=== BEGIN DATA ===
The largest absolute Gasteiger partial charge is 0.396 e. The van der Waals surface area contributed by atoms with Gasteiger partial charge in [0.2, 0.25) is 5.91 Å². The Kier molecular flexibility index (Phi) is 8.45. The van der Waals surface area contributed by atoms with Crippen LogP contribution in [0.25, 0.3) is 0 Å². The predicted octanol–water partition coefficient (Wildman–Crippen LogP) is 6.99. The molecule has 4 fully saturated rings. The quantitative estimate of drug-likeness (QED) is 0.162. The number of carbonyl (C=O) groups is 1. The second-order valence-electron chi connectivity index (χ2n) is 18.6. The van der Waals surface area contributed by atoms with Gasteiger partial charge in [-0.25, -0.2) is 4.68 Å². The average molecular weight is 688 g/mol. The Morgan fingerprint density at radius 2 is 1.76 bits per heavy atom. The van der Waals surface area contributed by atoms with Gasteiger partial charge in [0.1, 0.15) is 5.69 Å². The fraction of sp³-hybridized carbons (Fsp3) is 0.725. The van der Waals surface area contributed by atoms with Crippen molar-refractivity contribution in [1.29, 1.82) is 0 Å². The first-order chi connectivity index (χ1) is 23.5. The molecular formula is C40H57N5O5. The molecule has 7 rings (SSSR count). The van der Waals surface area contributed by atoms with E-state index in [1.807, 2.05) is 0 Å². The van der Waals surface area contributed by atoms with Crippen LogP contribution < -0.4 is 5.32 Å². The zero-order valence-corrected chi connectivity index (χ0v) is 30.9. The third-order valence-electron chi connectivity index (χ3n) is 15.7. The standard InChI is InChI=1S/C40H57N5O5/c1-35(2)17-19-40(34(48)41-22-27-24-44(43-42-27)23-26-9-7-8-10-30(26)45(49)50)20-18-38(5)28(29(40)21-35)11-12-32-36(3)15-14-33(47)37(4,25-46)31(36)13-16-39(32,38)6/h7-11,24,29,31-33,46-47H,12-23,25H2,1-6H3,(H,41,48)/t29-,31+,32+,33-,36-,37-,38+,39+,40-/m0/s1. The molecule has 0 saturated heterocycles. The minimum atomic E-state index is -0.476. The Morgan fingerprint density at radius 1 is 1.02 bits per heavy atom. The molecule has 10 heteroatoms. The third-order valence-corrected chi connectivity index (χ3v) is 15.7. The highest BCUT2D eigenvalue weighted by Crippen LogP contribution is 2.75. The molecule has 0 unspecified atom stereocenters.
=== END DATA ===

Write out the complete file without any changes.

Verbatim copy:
The largest absolute Gasteiger partial charge is 0.396 e. The van der Waals surface area contributed by atoms with Gasteiger partial charge in [0.2, 0.25) is 5.91 Å². The Kier molecular flexibility index (Phi) is 8.45. The van der Waals surface area contributed by atoms with Crippen LogP contribution in [0.25, 0.3) is 0 Å². The predicted octanol–water partition coefficient (Wildman–Crippen LogP) is 6.99. The molecule has 4 fully saturated rings. The quantitative estimate of drug-likeness (QED) is 0.162. The number of carbonyl (C=O) groups is 1. The second-order valence-electron chi connectivity index (χ2n) is 18.6. The van der Waals surface area contributed by atoms with Gasteiger partial charge in [-0.25, -0.2) is 4.68 Å². The average molecular weight is 688 g/mol. The Morgan fingerprint density at radius 2 is 1.76 bits per heavy atom. The van der Waals surface area contributed by atoms with Gasteiger partial charge in [0.1, 0.15) is 5.69 Å². The fraction of sp³-hybridized carbons (Fsp3) is 0.725. The van der Waals surface area contributed by atoms with Crippen molar-refractivity contribution in [1.29, 1.82) is 0 Å². The first-order chi connectivity index (χ1) is 23.5. The molecular formula is C40H57N5O5. The molecule has 7 rings (SSSR count). The van der Waals surface area contributed by atoms with E-state index in [1.807, 2.05) is 0 Å². The van der Waals surface area contributed by atoms with Crippen LogP contribution < -0.4 is 5.32 Å². The zero-order valence-corrected chi connectivity index (χ0v) is 30.9. The third-order valence-electron chi connectivity index (χ3n) is 15.7. The standard InChI is InChI=1S/C40H57N5O5/c1-35(2)17-19-40(34(48)41-22-27-24-44(43-42-27)23-26-9-7-8-10-30(26)45(49)50)20-18-38(5)28(29(40)21-35)11-12-32-36(3)15-14-33(47)37(4,25-46)31(36)13-16-39(32,38)6/h7-11,24,29,31-33,46-47H,12-23,25H2,1-6H3,(H,41,48)/t29-,31+,32+,33-,36-,37-,38+,39+,40-/m0/s1. The molecule has 0 saturated heterocycles. The minimum atomic E-state index is -0.476. The Morgan fingerprint density at radius 1 is 1.02 bits per heavy atom. The molecule has 10 heteroatoms. The third-order valence-corrected chi connectivity index (χ3v) is 15.7. The highest BCUT2D eigenvalue weighted by Crippen LogP contribution is 2.75. The molecule has 0 unspecified atom stereocenters.